September is my favorite month in the San Juan Islands: usually the weather is nice, the whales are around a lot, and the busiest part of the tourist season is over. I kicked off the month in style yesterday by spending much of the day on the west side of the island. In the morning, I beat the crowds to Lime Kiln Point State Park and spent some time reading on the rocks in the sunshine. No whales were around at that time, but there were lots of harbor seals fishing in the flat calm waters. I'm also pretty sure I saw two harbor seals mating - the first time I've ever seen that!
I went home for lunch but with word of the whales coming south I went back to Lime Kiln in the late afternoon. At first it looked like the whales, who were slowly approaching, would pass well offshore. I settled in to wait, and as they approached the park many of them veered in towards shore. Yes!
It started with just one or two whales passing by at a time, but then all of a sudden there were whales everywhere. It was an amazing sight!
Though the whales were backlit, making them hard to identify, the lighting was actually pretty cool. The water was calm, making for some nice reflections, and the late day sun just lit up the blows and splashes around the whales. I love more abstract shots like this one:
I was able to identify some members of all three pods. I'm pretty sure all of J-Pod, all of K-Pod, and about half of L-Pod were present. One group that passed close to shore included most if not all of the group I call the L55s. Here's L27 Ophelia:
Nearby was L112 Sooke, Ophelia's niece:
Sooke's mom L86 Surprise was there, too:
A little further offshore was another L-Pod matirline: the L47s. Mom L47 Marina is in the middle, and she's flanked by her two daughters. That's L91 Muncher on the left and L83 Moonlight on the right.
|From left to right: L91 Muncher, L47 Marina, and L83 Moonlight|
Moonlight's son L110 Midnight was just ahead of them, and I hope L47's one year-old calf L115 was in there too!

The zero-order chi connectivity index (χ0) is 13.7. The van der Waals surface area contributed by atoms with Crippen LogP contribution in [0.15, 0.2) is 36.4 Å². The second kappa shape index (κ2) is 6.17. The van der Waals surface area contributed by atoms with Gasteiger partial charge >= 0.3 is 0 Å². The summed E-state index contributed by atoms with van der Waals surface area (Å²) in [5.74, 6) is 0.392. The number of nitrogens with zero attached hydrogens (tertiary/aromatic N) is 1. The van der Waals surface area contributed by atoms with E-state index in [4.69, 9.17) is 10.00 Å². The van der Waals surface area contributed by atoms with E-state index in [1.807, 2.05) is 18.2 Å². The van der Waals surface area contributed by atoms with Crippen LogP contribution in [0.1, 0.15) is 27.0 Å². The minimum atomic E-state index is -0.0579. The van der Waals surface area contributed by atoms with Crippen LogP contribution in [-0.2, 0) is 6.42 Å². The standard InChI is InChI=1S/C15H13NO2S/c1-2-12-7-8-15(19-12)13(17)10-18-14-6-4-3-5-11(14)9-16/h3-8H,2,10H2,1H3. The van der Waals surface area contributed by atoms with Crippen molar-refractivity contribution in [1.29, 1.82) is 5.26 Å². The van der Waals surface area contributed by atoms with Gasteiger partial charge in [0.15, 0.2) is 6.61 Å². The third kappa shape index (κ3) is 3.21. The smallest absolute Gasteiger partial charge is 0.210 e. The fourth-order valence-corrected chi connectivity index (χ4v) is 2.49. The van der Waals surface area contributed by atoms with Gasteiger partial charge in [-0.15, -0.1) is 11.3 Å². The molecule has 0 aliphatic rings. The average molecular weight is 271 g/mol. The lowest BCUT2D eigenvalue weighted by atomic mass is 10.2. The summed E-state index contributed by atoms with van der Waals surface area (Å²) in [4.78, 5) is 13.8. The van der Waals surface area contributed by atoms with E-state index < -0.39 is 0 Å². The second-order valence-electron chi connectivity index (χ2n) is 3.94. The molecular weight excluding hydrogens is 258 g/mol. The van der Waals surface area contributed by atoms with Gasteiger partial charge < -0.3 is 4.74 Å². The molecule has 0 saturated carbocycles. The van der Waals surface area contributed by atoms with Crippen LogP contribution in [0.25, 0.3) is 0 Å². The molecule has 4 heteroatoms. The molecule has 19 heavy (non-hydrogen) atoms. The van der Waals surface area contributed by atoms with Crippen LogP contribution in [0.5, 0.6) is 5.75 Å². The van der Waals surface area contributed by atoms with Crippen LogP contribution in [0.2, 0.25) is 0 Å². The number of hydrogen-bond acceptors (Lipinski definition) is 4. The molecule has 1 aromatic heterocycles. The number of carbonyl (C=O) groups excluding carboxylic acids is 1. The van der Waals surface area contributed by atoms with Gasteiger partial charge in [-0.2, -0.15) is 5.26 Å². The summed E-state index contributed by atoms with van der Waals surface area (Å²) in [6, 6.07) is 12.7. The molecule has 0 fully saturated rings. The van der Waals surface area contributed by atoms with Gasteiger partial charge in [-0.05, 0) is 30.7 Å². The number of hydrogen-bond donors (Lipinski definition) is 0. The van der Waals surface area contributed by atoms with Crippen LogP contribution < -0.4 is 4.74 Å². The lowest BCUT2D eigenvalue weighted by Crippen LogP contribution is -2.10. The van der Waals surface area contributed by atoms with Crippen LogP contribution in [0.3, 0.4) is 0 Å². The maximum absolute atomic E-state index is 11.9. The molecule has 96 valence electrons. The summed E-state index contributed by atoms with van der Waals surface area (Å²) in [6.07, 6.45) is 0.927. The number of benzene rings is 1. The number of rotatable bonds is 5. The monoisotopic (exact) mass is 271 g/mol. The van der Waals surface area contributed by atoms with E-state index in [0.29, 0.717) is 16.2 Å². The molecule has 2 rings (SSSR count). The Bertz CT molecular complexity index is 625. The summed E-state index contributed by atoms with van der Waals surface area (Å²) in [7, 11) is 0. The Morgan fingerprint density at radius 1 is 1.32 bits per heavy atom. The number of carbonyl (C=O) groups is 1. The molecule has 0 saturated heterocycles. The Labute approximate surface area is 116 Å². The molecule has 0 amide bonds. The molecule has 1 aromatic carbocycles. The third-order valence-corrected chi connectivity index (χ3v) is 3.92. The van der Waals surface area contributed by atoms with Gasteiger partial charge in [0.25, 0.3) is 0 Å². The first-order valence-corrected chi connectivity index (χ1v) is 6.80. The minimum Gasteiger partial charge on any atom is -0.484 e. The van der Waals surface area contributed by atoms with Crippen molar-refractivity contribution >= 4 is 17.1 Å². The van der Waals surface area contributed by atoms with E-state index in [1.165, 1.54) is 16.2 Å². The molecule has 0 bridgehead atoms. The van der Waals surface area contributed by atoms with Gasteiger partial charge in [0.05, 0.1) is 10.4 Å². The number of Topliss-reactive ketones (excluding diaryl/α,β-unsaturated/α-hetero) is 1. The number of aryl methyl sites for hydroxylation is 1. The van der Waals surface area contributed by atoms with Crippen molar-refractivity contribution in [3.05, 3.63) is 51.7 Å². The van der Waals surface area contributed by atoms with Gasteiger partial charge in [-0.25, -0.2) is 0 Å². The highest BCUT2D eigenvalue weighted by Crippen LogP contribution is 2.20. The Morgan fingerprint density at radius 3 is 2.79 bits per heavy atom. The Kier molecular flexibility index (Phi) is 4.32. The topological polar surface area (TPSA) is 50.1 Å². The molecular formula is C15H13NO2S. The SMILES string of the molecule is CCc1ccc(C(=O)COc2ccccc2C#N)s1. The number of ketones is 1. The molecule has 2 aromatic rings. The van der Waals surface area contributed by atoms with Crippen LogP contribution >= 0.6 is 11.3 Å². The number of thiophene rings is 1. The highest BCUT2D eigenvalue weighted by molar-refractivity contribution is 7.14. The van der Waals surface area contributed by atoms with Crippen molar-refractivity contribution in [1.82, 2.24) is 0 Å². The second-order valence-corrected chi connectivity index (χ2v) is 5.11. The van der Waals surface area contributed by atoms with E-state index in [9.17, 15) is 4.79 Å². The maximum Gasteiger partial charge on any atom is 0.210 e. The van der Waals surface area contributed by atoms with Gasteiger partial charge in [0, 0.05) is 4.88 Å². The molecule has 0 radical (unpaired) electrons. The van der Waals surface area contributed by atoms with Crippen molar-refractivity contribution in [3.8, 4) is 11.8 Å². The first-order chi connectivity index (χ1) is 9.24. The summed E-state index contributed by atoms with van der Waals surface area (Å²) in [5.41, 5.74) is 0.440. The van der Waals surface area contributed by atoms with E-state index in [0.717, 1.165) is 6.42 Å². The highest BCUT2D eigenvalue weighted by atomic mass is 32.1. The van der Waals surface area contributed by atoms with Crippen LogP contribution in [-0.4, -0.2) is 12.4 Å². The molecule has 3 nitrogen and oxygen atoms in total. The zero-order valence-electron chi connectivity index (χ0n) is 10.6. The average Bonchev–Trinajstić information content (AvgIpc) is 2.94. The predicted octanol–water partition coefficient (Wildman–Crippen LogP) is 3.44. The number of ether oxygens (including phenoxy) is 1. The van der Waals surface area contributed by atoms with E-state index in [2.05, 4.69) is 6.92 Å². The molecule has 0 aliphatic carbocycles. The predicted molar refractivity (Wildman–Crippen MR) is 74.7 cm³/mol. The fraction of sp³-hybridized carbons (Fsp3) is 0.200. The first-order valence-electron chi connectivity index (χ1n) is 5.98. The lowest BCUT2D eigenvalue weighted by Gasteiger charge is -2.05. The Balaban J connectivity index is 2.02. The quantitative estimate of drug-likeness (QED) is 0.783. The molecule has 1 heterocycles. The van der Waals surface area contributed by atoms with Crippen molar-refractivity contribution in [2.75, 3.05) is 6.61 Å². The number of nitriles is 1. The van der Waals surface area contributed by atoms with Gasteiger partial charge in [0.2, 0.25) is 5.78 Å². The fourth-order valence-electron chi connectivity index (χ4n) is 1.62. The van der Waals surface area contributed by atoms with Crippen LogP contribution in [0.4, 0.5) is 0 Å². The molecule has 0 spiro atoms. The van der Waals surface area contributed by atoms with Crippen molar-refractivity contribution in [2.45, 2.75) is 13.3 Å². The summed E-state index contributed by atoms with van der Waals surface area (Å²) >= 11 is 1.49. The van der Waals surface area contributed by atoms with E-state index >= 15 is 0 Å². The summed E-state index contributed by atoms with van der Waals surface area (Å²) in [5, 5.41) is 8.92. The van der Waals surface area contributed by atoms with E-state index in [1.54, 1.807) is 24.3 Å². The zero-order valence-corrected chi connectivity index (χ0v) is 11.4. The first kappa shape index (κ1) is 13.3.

L28 Baba and her nephew Crewser came by next, and I was glad to see that Baba's daughter L90 Ballena was not far behind them. Ballena was the whale involved in the alleged vessel strike last weekend. While researchers could find no external injuries and determined she was not in fact hit by a boat, she was acting strangely, spending a lot of time at the surface, breathing with apparent difficulty, and later on lagging behind the other whales. She's a whale the Center for Whale Research has been concerned about for a long time because of her small size and strange shape. They figured she may be sick or, given her age, potentially experiencing a difficult first pregnancy. When the whales left shortly after the incident, many of us worried about L90 and whether or not she would return with them. I was glad to see her out there yesterday. Though she was traveling behind her family members, she seemed to be breathing normally and was not the very last whale.
|L90 Ballena - still with us on September 4, 2011 after a strange incident on August 26 (see link above)|
The last whales to pass close by were K40 Raggedy and her brother K21 Cappuccino. It's been a while since I've seen them so it was nice to "check in" with them!
|K40 Raggedy and K21 Cappuccino|
I was really glad that a lot of the people I saw or met at the lighthouse in the morning made it back to see the whales in the late afternoon. There were many visitors that were very hopeful for whales, and they sure got a special encounter! A gallery of all of today's whale photos can be seen here, where you can also order prints.
The whales continued on south, and a little later on there was a spectacular sunset. There were sun dogs on either side of the setting sun, though the one of the left, seen here, was brighter:
What an amazing place I live!!